British Vogue’s editor Alexandra Shulman sat down with Nicolas Ghesquière for an interview that is being published in full in the magazine’s October issue. In the meantime, however, the publication has released a sneak peek and here are some of the most interesting excepts (think: Ghesquière says he feels “liberated” at Louis Vuitton, he is “happy to be copied” (referring to his trademark narrow, cropped jackets, short A-line skirts, skinny vinyl trousers and sharp coats), and he talks a bit about the Louis Vuitton woman) …
On feeling liberated: Nicolas talks quickly and emphatically … somehow unexpected from the man who had just started on the big job, the same man who, in previous years, appeared a little tortured by the burden of Balenciaga, as if he were always reaching out for something frustratingly just out of his grasp. “I am liberated,” he says. “Vuitton has this lightness. Maybe that’s not the word? But for me it is lightness. It’s the pleasure of incredible resources. Of not feeling the limit of possibilities. I am not testing if I can get this or get that. I am just doing it. Vuitton is giving me that confidence.”
On the Louis Vuitton woman: Ghesquière is nothing if not visionary but his vision for Vuitton is pragmatic, and rooted in an understanding of the house as the totemic business it is, rather than the whimsy of an individual designer. “You know the Vuitton woman is someone who is interested in fashion but she’s not someone who is craving the last new thing. She has a sense of excellence, of quality, of timeless pieces.
On being copied: “I am happy to be copied … One of the things I take as a compliment is if I see a woman not wearing my clothes but wearing my silhouette.”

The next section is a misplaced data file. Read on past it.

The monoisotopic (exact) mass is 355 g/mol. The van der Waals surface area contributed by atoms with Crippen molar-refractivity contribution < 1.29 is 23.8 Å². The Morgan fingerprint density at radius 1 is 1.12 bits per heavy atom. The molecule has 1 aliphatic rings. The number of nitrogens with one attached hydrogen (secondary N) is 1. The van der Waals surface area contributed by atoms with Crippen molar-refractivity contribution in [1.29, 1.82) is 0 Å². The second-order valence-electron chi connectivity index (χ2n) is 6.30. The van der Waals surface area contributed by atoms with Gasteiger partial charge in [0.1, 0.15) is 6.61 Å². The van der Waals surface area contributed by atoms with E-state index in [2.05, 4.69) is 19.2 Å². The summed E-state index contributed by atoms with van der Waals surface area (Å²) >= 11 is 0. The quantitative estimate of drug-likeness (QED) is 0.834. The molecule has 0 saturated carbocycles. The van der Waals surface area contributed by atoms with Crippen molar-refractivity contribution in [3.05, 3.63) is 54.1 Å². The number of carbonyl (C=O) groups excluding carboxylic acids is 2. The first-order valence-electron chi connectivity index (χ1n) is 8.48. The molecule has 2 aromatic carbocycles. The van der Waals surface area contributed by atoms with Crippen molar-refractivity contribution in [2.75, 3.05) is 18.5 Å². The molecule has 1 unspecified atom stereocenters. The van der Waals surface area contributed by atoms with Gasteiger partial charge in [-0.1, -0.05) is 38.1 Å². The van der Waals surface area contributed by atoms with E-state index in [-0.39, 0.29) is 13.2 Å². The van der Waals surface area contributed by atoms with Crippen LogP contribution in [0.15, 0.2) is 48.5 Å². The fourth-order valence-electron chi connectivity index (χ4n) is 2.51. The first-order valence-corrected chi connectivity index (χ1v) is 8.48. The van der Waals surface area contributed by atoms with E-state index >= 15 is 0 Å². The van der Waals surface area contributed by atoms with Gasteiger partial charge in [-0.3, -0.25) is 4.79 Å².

On his daily routine: On a day at home in Paris (“there is no usual day”) he has a healthy breakfast of pomegranate juice, maybe some muesli or toast and works out “if I wake early. But early is not early.”
On the Louis Vuitton team: “I had 10 people come with me but the people here…” his voice drops to a whisper for emphasis “…are wonderful. It’s quite incredible the team Marc put together.” Only three people left.
On his Iconographic Research Manager: I have this person sitting next to me, Florent Buonomano. I do files to prepare for the collection and he finds the references and sources the things that are around the subject.” Florent has the literal title of Iconographic Research Manager. “Then he transmits information to the design team.”
On how he works with his team: “You have to try to listen to people, hear what they bring to the table and then you have to keep yourself raised above it. Share your vision but let them speak. Adapt. Push them to do things.”
On becoming less of a micro-manager: “At Vuitton I can do this. They have such high expectations themselves that if something is not good enough, they won’t show it to me in the first place … I used to be pushing, pushing, pushing everyone until – oof – it was there. But it’s another moment of my life now.”